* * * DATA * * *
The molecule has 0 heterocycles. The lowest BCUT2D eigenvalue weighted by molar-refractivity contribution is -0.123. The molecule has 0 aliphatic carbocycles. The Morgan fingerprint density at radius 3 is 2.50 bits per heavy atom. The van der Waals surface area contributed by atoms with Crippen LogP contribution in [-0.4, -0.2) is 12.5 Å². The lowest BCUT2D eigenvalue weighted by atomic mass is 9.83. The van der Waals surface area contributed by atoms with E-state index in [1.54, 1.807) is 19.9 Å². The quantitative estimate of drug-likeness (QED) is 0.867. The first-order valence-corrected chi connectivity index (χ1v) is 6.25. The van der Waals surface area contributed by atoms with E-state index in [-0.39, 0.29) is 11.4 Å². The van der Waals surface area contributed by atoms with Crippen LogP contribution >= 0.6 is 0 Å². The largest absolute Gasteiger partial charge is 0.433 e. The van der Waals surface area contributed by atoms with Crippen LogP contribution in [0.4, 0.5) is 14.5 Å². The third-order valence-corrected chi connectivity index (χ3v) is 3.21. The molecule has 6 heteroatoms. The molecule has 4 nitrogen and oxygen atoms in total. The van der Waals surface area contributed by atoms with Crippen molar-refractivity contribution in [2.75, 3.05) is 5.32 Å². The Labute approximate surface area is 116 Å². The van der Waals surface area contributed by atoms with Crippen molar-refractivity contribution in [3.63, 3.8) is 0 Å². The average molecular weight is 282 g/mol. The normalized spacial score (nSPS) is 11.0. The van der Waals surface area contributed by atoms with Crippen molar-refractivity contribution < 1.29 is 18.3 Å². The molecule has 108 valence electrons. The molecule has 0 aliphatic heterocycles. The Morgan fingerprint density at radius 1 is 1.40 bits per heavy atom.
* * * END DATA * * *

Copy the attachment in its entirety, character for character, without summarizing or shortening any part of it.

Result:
The molecule has 0 heterocycles. The lowest BCUT2D eigenvalue weighted by molar-refractivity contribution is -0.123. The molecule has 0 aliphatic carbocycles. The Morgan fingerprint density at radius 3 is 2.50 bits per heavy atom. The van der Waals surface area contributed by atoms with Crippen LogP contribution in [-0.4, -0.2) is 12.5 Å². The lowest BCUT2D eigenvalue weighted by atomic mass is 9.83. The van der Waals surface area contributed by atoms with E-state index in [1.54, 1.807) is 19.9 Å². The quantitative estimate of drug-likeness (QED) is 0.867. The first-order valence-corrected chi connectivity index (χ1v) is 6.25. The van der Waals surface area contributed by atoms with E-state index in [-0.39, 0.29) is 11.4 Å². The van der Waals surface area contributed by atoms with Crippen LogP contribution >= 0.6 is 0 Å². The largest absolute Gasteiger partial charge is 0.433 e. The van der Waals surface area contributed by atoms with Crippen LogP contribution in [0.4, 0.5) is 14.5 Å². The third-order valence-corrected chi connectivity index (χ3v) is 3.21. The molecule has 6 heteroatoms. The molecule has 4 nitrogen and oxygen atoms in total. The van der Waals surface area contributed by atoms with Crippen molar-refractivity contribution in [2.75, 3.05) is 5.32 Å². The Labute approximate surface area is 116 Å². The van der Waals surface area contributed by atoms with Crippen molar-refractivity contribution in [3.63, 3.8) is 0 Å². The average molecular weight is 282 g/mol. The normalized spacial score (nSPS) is 11.0. The van der Waals surface area contributed by atoms with Crippen molar-refractivity contribution < 1.29 is 18.3 Å². The molecule has 108 valence electrons. The molecule has 0 aliphatic heterocycles. The Morgan fingerprint density at radius 1 is 1.40 bits per heavy atom.